The Extraordinary Camping Adventures

 of George and My

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Winter 2008-2009

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11 November 2008  - Cove Lake SP, TN - Our first stop on our latest adventure. It's only 138 miles from home and less than a mile off I-75, north of Knoxville. The picture is of the same spot two years ago. The price went up from $16 to $18.

We left home late this year primarily because we have a new grandson, Landon, born 22 September but also the weather held so no need to go south. It rained all day and most of the night so car and the rv are a mess.

Upon arrival we had no hot water, just lukewarm. The gas came on but only ran for a short time. I called Atwood (the water heater manufacturer) and the tech told me he thought I had a plumbing problem. He was right. The outside shower valves were open (from when I had drained the system) and the hot water was mixing with the cold.


12 November 2008 - McKinney CG - We are in Site #7 of this 150 site COE campground on Allatoona Lake near Acworth, GA. The weather has been cloudy with occasional rain, temps in the 50s.

We had hoped to see our friends Eric and Stephanie who were managers here during the summer but they had left already. More pics and info about McKinney.

It's always something. A tire on the tote tank had a blowout and so had to drive about 35 miles to the nearest Tractor Supply in Canton for a replacement. I had replaced the hard plastic tires that came with the tote with pneumatic ones. They are quiet and the tote can be dragged at much higher speeds. The Chinese tires lack in quality but they were cheap. A hitch on the car to drag it to the dump station draws lots of head scratchers.


Monday, 17 November: A legally blind 67-year-old woman knocked on our door Sunday evening. She was cold and hungry and couldn't find her campsite. We took her back to her "camper". She had been living in it with her son and two cats but the son had gotten drunk the night before and had been arrested. We fed her and called her son-in-law who picked her up later that night. There's a fine line between long-term camping and homelessness.

Saturday, 22 November: Still at McKinney. It's cold this morning, in the low 20s, so the water line had to be disconnected last night and we're using the on board water pump and our tank water. We woke this morning to the sounds of multiple gunshots so deer season must have started today. This gal is safe here in the park though and she seems to know it. I've been watching her out the front window for quite a while. The squirrels aren't as much fun though. They collect hickory nuts and climb into the trees over the camper where they break them open and drop the shells on the roof. It sounds like they're dropping coconuts.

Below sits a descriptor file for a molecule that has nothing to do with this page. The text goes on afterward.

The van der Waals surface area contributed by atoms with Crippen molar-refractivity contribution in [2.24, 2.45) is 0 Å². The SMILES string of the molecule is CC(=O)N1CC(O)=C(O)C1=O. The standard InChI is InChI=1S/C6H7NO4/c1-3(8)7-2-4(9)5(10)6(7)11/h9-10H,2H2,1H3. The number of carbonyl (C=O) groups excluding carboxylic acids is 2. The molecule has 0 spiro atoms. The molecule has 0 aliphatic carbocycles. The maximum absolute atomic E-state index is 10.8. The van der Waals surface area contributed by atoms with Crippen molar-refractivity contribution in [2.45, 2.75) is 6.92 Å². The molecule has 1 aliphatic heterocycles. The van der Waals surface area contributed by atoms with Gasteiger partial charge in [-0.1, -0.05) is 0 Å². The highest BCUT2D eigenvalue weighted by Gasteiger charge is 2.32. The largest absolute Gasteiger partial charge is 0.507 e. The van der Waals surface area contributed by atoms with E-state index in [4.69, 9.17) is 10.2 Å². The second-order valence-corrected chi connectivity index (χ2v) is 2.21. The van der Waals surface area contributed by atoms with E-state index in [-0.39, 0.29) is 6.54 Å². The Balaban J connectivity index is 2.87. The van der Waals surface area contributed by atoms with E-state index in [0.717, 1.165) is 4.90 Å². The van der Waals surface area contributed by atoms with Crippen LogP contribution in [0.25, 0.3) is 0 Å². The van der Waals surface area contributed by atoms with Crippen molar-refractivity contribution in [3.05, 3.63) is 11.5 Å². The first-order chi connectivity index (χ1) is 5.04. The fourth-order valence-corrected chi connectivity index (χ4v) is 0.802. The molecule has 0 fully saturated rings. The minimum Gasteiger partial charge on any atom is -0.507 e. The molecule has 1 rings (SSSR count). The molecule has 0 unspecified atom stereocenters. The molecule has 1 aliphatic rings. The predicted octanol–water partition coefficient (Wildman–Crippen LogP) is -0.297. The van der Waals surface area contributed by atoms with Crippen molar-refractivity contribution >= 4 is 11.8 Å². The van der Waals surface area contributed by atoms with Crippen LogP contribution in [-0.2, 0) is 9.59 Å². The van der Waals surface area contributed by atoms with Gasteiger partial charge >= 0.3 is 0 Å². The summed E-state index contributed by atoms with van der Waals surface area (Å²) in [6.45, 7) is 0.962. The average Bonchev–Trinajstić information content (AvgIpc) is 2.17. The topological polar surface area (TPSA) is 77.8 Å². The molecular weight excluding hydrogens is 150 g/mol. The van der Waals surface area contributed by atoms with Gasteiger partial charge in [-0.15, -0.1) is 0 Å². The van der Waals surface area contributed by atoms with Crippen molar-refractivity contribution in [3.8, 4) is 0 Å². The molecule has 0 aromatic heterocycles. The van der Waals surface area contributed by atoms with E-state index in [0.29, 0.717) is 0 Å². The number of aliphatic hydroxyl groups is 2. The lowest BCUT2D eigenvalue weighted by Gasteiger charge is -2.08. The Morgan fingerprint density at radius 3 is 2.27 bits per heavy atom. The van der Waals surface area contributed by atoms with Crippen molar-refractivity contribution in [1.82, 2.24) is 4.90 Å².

Tuesday, 25 November: We left McKinney yesterday morning and went a little over a hundred miles south to R. Shaefer Heard COE CG which is on West Point Lake southwest of La Grange, GA. It drizzled most of the way but cleared and was quite warm, about 60, when we arrived. We set up in site #7 (below left) and tried to call home only to find out we had no signal at all. We went outside the park to make our calls and decided we would leave this morning. I went for a walk this morning and about 1/2 mile from our site, at site #29 (below right), I pulled out my phone and found I had 5 bars. So instead of leaving we moved to site #29 and will stay here through Thanksgiving.


This is my view out the front window while sitting at the computer and what it looks like just outside the door:


The Corp of Engineer Campgrounds are run by manager contractors who bid for the job. Most are full-timer couples who live on sight and share the long hours required to handle all the campers. The larger parks have two couples who work four days on and four days off. The vast majority are really nice folks. When we arrived here at R. Shaefer Heard yesterday afternoon there were fire trucks and an ambulance at one of the manager's camper. The wife had had a heart attack and had to be taken to the hospital where a blocked artery was opened and a stint inserted. The husband was back at work last evening and again this morning when he reported she was doing fine. More pics and info about R. Shaefer Heard.

29 November 2008:  Thanksgiving is over and although almost all sites reservable were reserved, there were a number of walk-in sites available. It's become a tradition to go camping over the holiday and all campgrounds are crowded. Fortunately the sites are far enough apart here that the smoke from all those campfires isn't too bad. It also helps that we are upwind. We remember being at Hunting Island SP, SC during Thanksgiving a few years ago; the smoke was so thick you could barely see your neighbor. Below is a picture of one of our neighbors here:


There's another bad tire on the tote tank. I've ordered a new one from Northern Tool. It should be here by mid-week. This time it was a front tire and with the application of several patches it's holding up ok.

This is such a beautiful spot I want to post a couple more pictures of our site taken from the same point but in opposite directions:


The island with the tree on it (in the center of the picture) is now a peninsula as the COE has been drawing down the lake water level every day. Every morning at about 6 am a horn blows at the dam for about a minute to warn anyone downstream. Then about a half hour later the horn sounds again as the floodgates are opened. The dam is 1.6 miles away but you can't sleep through that horn.

Wednesday, 10 December 2008: On Friday the 5th we left R. Shaefer Heard and traveled another 100 miles south to White Oak Creek COE CG which is about 10 miles south of Eufaula, AL. It was our first visit there and although the sites were very close together we had plenty of privacy as there were only about five campers there. We were in site #77, right on the water.


We stayed there until Monday the 8th and then went to Eastbank COE CG in the extreme southwest corner of Georgia. We stopped at Camping World in Dothan, AL on the way and spent about $45 on some repair materials and looked inside some new campers. We'll stay here at Eastbank until the 22nd. We had reserved site #42 but construction of a new bathhouse is to begin there soon so they asked us to move over to site #56. We walk to Florida every day.